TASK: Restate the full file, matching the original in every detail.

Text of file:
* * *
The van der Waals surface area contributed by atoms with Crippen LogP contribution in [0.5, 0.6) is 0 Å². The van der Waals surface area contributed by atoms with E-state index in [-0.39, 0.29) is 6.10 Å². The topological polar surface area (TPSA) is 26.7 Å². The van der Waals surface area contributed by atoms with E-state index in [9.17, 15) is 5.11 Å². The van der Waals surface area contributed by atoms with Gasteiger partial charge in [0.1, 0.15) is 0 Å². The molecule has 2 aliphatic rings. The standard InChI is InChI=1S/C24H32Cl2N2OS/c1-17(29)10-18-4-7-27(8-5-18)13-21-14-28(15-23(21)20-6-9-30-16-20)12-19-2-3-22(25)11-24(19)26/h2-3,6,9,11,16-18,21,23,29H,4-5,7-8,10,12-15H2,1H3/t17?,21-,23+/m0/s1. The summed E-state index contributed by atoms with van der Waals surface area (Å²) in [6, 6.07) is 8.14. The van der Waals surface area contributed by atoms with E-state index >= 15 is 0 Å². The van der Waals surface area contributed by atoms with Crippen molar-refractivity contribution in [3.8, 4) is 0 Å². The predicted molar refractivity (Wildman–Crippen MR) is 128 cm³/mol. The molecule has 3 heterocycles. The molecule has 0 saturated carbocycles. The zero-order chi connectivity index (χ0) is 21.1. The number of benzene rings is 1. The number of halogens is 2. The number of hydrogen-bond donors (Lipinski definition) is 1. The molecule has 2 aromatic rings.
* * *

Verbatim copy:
The van der Waals surface area contributed by atoms with Crippen LogP contribution in [0.5, 0.6) is 0 Å². The van der Waals surface area contributed by atoms with E-state index in [-0.39, 0.29) is 6.10 Å². The topological polar surface area (TPSA) is 26.7 Å². The van der Waals surface area contributed by atoms with E-state index in [9.17, 15) is 5.11 Å². The van der Waals surface area contributed by atoms with Gasteiger partial charge in [0.1, 0.15) is 0 Å². The molecule has 2 aliphatic rings. The standard InChI is InChI=1S/C24H32Cl2N2OS/c1-17(29)10-18-4-7-27(8-5-18)13-21-14-28(15-23(21)20-6-9-30-16-20)12-19-2-3-22(25)11-24(19)26/h2-3,6,9,11,16-18,21,23,29H,4-5,7-8,10,12-15H2,1H3/t17?,21-,23+/m0/s1. The summed E-state index contributed by atoms with van der Waals surface area (Å²) in [6, 6.07) is 8.14. The van der Waals surface area contributed by atoms with E-state index >= 15 is 0 Å². The van der Waals surface area contributed by atoms with Crippen molar-refractivity contribution in [3.8, 4) is 0 Å². The predicted molar refractivity (Wildman–Crippen MR) is 128 cm³/mol. The molecule has 3 heterocycles. The molecule has 0 saturated carbocycles. The zero-order chi connectivity index (χ0) is 21.1. The number of benzene rings is 1. The number of halogens is 2. The number of hydrogen-bond donors (Lipinski definition) is 1. The molecule has 2 aromatic rings.